The Bronze Age of Greece was ravaged by the House of Koronos, the godly rulers of Messenia and the legion of blood-hardened warriors of the Crows. Helpless outsider Hylas has seen it all. Crows ravage his clan, kill his father, and separates him from his sister. Just to make it worse, after failing to steal the sacred dagger belonging to the Crows which gives them their power, he lands in the worst possible scenario- being the slave of the warlord’s cruel son, Kreon. Hylas is threatened by Snatchers, evil beings plotting to hunt the ones who killed them. However, he manages to give the Snatchers what they want and in return they allow him freedom away from the slave camps of the Island of Thalakrea. Meeting his long-time supporter and friend Pirra, they plan on ridding the dagger of the House of Koronos from the face of the earth forever. However, a much harder challenge awaits Hylas in his bid to save the world.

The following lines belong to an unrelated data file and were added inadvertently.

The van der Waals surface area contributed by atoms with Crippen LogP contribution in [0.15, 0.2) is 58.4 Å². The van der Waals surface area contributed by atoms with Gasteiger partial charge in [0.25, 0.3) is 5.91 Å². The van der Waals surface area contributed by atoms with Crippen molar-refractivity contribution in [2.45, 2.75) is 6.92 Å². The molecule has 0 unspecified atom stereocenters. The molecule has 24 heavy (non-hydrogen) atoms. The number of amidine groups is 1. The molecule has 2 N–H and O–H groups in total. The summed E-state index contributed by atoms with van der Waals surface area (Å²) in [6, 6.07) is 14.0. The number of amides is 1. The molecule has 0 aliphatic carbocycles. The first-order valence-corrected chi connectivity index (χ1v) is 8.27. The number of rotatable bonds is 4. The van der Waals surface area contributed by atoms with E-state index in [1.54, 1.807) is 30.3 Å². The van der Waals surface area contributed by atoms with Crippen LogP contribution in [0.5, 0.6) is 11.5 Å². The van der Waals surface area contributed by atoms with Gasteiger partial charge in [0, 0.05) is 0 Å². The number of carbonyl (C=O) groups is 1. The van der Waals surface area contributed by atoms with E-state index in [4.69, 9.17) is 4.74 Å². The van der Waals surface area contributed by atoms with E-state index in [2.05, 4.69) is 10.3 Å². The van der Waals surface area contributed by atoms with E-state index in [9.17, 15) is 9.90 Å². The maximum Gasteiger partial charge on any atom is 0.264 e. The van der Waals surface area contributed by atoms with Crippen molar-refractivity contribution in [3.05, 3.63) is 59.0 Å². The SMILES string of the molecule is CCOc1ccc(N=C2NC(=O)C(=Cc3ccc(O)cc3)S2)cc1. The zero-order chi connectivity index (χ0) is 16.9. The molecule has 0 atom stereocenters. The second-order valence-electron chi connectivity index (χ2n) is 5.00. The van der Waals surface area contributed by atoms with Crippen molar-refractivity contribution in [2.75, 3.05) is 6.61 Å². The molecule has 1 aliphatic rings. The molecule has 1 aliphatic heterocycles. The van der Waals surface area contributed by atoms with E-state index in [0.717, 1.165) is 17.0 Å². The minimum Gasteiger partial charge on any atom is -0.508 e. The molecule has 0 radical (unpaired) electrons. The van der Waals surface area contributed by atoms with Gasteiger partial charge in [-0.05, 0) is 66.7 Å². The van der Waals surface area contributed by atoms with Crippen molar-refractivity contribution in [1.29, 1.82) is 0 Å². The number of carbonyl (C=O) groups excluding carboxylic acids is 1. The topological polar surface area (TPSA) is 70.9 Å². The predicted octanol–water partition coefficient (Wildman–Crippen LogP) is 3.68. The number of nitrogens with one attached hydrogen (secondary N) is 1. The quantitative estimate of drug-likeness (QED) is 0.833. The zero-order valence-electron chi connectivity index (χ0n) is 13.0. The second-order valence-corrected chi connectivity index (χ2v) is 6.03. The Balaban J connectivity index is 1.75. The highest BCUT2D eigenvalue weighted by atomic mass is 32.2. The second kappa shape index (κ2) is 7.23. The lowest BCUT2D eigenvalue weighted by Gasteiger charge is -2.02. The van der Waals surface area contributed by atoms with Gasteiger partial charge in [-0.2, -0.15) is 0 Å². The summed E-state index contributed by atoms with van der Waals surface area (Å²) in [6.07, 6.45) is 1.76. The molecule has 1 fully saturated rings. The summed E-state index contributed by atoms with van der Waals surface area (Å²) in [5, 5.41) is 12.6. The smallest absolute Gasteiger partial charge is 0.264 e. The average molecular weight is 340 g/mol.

The Burning Shadow has truly left a mark in my mind. It did have a fast moving, changing plot, but that doesn’t even cover up a fraction of the great strengths of this book. Even though the plot was sort of fast, it was organized extremely well. The characters’ personalities were expressed in larger quantities than in other books. The people in Burning Shadow interacted a lot and expressed their feelings through many words. The plot is also very attractive. A slave with a thirst of freedom not only yearning for escape but also with a desire to save the world is such a well-thought story. I have to question readers who could want more. I’ve almost never given perfect reviews, but I truly believe Burning Shadow deserves one.
I was very amused and liked how even though Pirra and Hylas were obviously in love, they certainly didn’t act like it.
Review by Henry, grade 6, Tuckahoe Area Library